Fifth Avenue Glass Cube Suffers Broken Panel

January 22, 2014

In the midst of an epic American winter and as snow swirled around the Fifth Avenue (NYC) Apple store glass cube, passersby noticed that one of the tall and usually transparent glass panels was crazed, apparently damaged by a snowblower that roamed too close. The 32-foot tall glass panel has an internal plastic lamination layer, so the glass stayed in place, and no one was injured. Within minutes workers put up stanchions to block off the rear-right panel. The cube was installed in 2005-2006 using glass manufactured in Germany by Seele GmbH & Co. It reportedly cost $7 million to create and install. At the time, the cube represented the upper size limit of laminated glass technology, so each side of the cube was composed of six panels. In June 2011 the cube was completely disassembled and replaced with one that has wider glass panels made by North Glass Safety Glass Co. (China). At Apple’s direction, the company had pioneered new technology that allowed the lamination of longer and wider glass panels. The new glass was used to construct the 40-foot tall cylindrical glass entrance at the Pudong (Shanghai) store that opened in July 2010. Using wider panels, the new Fifth Avenue cube required just 12 vertical side panels compared to the former cube’s 24 panels. According to city permit documents, the cube replacement construction cost $6.5 million. The cost of the individual glass panels themselves isn’t known. However, a 20-foot tall panel of the same width installed at the Stratford City (UK) store reportedly cost $65,110. It’s likely that Apple has insurance to replace the glass. It’s known that Apple keeps replacement glass panels near its stores that have custom glass windows to allow prompt replacement. Interestingly, the original cube was surrounded by a series of short metal bollards that provided some measure of protection for the glass. The bollards were removed when the cube was disassembled and replaced.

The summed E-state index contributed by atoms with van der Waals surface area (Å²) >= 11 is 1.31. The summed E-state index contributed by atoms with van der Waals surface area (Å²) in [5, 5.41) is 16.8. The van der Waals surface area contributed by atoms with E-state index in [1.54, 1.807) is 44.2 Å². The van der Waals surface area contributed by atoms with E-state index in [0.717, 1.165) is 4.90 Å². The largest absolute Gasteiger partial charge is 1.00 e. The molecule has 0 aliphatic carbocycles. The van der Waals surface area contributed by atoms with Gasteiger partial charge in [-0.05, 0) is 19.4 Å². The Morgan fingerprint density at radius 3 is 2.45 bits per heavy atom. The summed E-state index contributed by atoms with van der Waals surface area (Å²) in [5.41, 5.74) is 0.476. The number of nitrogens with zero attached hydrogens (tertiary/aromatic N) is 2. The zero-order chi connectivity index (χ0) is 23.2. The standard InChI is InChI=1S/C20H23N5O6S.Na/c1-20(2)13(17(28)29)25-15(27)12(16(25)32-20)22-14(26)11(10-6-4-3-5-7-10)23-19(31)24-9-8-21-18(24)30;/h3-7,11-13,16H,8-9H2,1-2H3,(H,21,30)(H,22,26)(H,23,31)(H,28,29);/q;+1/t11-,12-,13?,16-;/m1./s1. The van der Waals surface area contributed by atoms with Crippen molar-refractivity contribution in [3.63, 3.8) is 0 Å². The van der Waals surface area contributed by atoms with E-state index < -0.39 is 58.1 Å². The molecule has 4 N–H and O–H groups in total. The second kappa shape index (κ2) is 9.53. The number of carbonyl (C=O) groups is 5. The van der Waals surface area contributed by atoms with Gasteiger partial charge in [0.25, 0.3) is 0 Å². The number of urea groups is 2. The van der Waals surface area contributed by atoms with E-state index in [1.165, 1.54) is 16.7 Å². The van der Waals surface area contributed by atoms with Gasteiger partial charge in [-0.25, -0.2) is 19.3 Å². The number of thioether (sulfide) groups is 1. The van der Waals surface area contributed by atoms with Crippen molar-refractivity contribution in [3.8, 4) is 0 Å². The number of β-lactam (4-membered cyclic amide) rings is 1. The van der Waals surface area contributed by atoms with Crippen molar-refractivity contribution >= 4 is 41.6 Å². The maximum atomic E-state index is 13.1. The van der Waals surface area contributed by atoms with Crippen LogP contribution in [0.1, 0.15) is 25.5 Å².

Update: A barricade appeared around the broken panel immediately, and with two weeks scaffolding appeared. In mid-March 2014 more scaffolding appeared, and during a night-time project the broken panel was removed and replaced with a new one.


Steve Jobs walks next to the Fifth Avenue glass cube just before the 2006 grand opening, with principal store architect Peter Bohlin, and then-VP real estate George Blankenship (behind). The protective metal bollards ringed the cube. The current glass cube does not have any bollard protection.

A close-up view of a single metal bollard at the Fifth Avenue store.

Update: By January 30th workers had set up a plywood barricade over the broken glass and scaffolding around it.


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